All elements of Subtle Asian Glow can be adapted by the community, but some changes are necessary to suit the underrepresented folks who are not fluent in English, do not have a college education, and other external factors. Strategies to navigate variability among groups include:
As this intervention begins to expand after the first couple of phases, we will conduct a longitudinal study with a university-based cohort of students. Assuming that the intervention already exists by the time this sample of students start university, we will be assessing outcomes of substance use, depression, anxiety, and perceived social support. Outcomes will be assessed yearly, over the course of 8 years after baseline assessment. The goal is to assess the long-term effects of our intervention and whether decreased exposure to SAG (after graduating from university) causes discontinuity in effect trajectory.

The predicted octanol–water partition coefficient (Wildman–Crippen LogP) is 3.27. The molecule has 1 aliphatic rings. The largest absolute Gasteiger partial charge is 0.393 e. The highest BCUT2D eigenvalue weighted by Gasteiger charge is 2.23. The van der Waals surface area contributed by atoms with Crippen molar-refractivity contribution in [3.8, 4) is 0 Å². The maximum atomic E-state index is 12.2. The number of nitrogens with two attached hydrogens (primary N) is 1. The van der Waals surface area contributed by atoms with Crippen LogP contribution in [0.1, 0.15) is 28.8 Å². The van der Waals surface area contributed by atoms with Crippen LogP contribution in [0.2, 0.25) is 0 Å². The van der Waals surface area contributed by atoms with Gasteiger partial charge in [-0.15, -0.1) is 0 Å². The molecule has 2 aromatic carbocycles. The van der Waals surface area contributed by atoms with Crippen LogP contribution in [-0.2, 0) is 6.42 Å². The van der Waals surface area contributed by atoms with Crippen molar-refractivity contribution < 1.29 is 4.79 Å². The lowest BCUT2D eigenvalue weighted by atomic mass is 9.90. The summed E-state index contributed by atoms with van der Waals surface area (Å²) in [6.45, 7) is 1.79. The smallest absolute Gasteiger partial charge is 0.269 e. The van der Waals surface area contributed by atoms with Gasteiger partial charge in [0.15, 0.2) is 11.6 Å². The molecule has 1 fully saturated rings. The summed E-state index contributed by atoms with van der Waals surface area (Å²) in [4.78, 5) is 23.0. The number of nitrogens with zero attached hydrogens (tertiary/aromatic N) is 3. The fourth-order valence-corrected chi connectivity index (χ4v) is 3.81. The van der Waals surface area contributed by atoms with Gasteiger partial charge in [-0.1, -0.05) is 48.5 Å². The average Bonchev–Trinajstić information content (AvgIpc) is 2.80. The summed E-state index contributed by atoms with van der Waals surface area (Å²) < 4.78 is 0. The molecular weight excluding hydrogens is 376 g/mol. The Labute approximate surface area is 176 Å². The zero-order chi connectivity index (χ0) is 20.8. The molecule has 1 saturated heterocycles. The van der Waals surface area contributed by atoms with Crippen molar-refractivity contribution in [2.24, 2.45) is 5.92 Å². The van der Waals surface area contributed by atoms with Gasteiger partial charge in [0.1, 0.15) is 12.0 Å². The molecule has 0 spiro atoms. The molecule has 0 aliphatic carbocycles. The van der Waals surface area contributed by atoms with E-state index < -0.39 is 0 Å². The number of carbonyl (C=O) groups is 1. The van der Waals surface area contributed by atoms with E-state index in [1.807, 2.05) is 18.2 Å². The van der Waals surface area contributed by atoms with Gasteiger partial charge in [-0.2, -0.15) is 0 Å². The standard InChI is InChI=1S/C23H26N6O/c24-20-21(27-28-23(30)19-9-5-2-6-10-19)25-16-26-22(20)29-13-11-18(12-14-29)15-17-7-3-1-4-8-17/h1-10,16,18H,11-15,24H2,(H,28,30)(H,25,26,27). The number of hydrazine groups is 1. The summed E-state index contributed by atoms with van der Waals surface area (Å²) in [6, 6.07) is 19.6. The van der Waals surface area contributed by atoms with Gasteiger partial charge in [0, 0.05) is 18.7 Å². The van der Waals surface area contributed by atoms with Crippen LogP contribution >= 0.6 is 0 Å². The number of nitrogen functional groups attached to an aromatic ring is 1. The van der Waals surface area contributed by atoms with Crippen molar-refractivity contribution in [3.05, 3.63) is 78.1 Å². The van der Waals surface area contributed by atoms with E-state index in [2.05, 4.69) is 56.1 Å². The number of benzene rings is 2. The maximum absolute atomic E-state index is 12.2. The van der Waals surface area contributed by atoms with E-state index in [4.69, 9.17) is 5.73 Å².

While this intervention employs many strengths from the Truth Initiative, an evidence-based campaign that Subtle Asian Glow is modeled off of, there are limitations. Targeting the Asian population is necessary in the substance use intervention stage, but this approach could perpetuate the stigma that Asians are a homogeneous group and experience the same levels of substance use problems. Therefore, it is crucial to ensure that the intervention strategies in SAG allow for Asian subgroups to identify with each other and share safe spaces within their cultures. It is also important to collect disaggregated ethnicity and race data during process tracking and evaluation.